DVLA unfair charges?


We’re all aware that the government makes lots of money from motorists who don’t keep their documents up to date and in total from the past 10 years the DVLA have received £330 million in fines or out of court settlements for motorists failing to tax a vehicle or not registering that it’s sold to a new owner. If you’re the registered keeper of a car you have to tell the DVLA if you scrap it or sell it to someone else as failure to do so is an offence.


You inform the DVLA by completing the change of ownership section of the vehicle registration document (V5c/Log book); you then post it to the DVLA so that they can update their records.


However what the £330 million received by the DVLA doesn’t tell us is how many drivers have been unfairly charged.


Forums are buzzing with complaints from those who maintain they have done nothing wrong but have been fined simply because the driver vehicle licensing agency have either lost their documents or have never received them.


A small sample of forums show motorists who have claimed to send details of vehicle registration but then months later were sent letters demanding payment for not informing them of a vehicle registration change:





BBC Radio 4 show ‘YouandYours’ recently featured a motorist who was taken to court without knowing about it, as he had moved home and any post had gone to his old address. The motorist called the DVLA and was told ‘Everything was fine’ and they checked their system and told him it was a mix up between DVLD departments and as far as they were concerned it shouldn’t have gone to the magistrates. Four weeks later, the DVLA process started all over again! Once more demanding £35 and accusing him of failing to notify them of the sale of his car. He complained, filled out a dispute form but the DVLA refused to back down. In the end he gave in and paid the fine, in order to avoid a court appearance. (http://www.bbc.co.uk/iplayer/episode/b037v8vz/You_and_Yours_Capital_gains_tax_estate_agents_DVLA_problems/)


The DVLA V5c form does state ‘We will send you an acknowledgement letter confirming that you are no longer the registered keeper, we will do this within 4 weeks. If you do not receive this letter phone the DVLA customer enquiries as you will still be liable for the vehicle and you may get a penalty and/or be prosecuted’.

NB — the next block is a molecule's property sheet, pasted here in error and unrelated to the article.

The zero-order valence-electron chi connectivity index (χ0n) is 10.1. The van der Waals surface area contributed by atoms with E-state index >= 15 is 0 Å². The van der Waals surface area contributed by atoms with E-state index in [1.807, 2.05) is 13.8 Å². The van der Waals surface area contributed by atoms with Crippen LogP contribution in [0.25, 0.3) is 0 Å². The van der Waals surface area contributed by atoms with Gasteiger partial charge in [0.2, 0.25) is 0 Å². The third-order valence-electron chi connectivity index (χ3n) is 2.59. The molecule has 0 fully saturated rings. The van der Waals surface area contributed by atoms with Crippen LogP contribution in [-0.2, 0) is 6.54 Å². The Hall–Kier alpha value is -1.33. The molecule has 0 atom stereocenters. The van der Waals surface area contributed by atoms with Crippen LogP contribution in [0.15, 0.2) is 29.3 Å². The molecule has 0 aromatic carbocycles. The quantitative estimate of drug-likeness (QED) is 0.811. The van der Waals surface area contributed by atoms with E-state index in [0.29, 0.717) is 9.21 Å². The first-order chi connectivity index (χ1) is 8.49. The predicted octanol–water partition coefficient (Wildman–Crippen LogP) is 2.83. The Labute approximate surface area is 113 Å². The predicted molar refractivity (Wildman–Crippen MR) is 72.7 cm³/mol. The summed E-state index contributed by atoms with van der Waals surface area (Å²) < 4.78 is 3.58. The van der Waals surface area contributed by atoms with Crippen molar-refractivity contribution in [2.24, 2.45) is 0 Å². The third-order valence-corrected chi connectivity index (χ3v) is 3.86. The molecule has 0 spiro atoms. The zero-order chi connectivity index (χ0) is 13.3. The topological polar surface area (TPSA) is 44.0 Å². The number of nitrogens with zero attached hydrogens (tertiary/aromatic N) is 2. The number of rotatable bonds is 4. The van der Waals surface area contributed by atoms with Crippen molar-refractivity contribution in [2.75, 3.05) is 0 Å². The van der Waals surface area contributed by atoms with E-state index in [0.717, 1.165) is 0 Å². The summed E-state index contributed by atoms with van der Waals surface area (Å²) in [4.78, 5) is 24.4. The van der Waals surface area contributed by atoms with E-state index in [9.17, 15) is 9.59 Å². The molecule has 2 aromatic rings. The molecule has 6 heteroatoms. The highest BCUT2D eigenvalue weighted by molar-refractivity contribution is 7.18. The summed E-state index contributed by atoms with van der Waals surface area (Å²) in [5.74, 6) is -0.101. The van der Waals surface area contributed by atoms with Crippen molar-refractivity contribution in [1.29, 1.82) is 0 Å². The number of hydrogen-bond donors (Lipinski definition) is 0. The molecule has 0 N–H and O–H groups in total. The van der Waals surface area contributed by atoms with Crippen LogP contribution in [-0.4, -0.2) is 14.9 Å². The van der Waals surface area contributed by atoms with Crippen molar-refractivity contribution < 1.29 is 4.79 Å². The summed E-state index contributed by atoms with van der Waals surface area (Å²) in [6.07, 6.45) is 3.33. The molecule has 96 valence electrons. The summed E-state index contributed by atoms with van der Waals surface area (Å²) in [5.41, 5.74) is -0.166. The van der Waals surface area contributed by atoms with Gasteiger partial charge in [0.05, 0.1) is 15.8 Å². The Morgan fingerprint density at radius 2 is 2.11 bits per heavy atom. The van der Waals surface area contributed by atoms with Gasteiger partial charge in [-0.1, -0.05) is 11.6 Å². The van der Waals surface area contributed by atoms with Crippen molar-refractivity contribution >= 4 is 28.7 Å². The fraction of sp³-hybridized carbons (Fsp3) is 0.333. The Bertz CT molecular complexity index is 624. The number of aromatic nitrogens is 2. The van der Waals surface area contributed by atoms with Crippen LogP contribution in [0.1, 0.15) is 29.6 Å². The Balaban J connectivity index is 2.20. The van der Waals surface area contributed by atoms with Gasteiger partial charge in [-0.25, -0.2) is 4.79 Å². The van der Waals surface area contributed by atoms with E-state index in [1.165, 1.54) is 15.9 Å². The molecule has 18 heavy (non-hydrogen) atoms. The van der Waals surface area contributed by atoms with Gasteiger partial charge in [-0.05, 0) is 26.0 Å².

The DVLA said it recorded almost 150,000 cases last year (that is over 5.2 million pounds in fines) for drivers failing to notify them of a vehicle changing hands, these people would be offered an out of court settlement and if they failed or refused to pay, then they would be prosecuted. In 2012, 38,000 motorists were prosecuted, with just 265 being unsuccessful. The unsuccessful cases were usually due to the motorist having proof that they had notified the DVLA (proof of postage, recorded delivery receipts, and dated copies of everything that was sent in). Showing that when you have proof of this the DVLA does usually drop the case.


The following motorist won their claim, but only because they had proof from EBay that the sale of the vehicle had taken place (http://www.consumeractiongroup.co.uk/forum/showthread.php?249629).


A DVLA statement says ‘We need motorists to tell us about any changes to their circumstances in a timely manner’, they continue ‘it’s critical to maintain accurate reports for road safety and policing. The money raised from fines goes to the treasury. We receive around 95,000 pieces of mail per day, and whilst mistakes are unfair, it is also inevitable that occasional ones will be made. We do investigate when someone believes we have made an error’.


Is this just another way for the DVLA to make money? Or is it the motorist’s responsibility to make sure they receive the acknowledgement back from the DVLA?


·         Have you had a similar experience? Share it with us – email mattford@carsandgarages.co.uk

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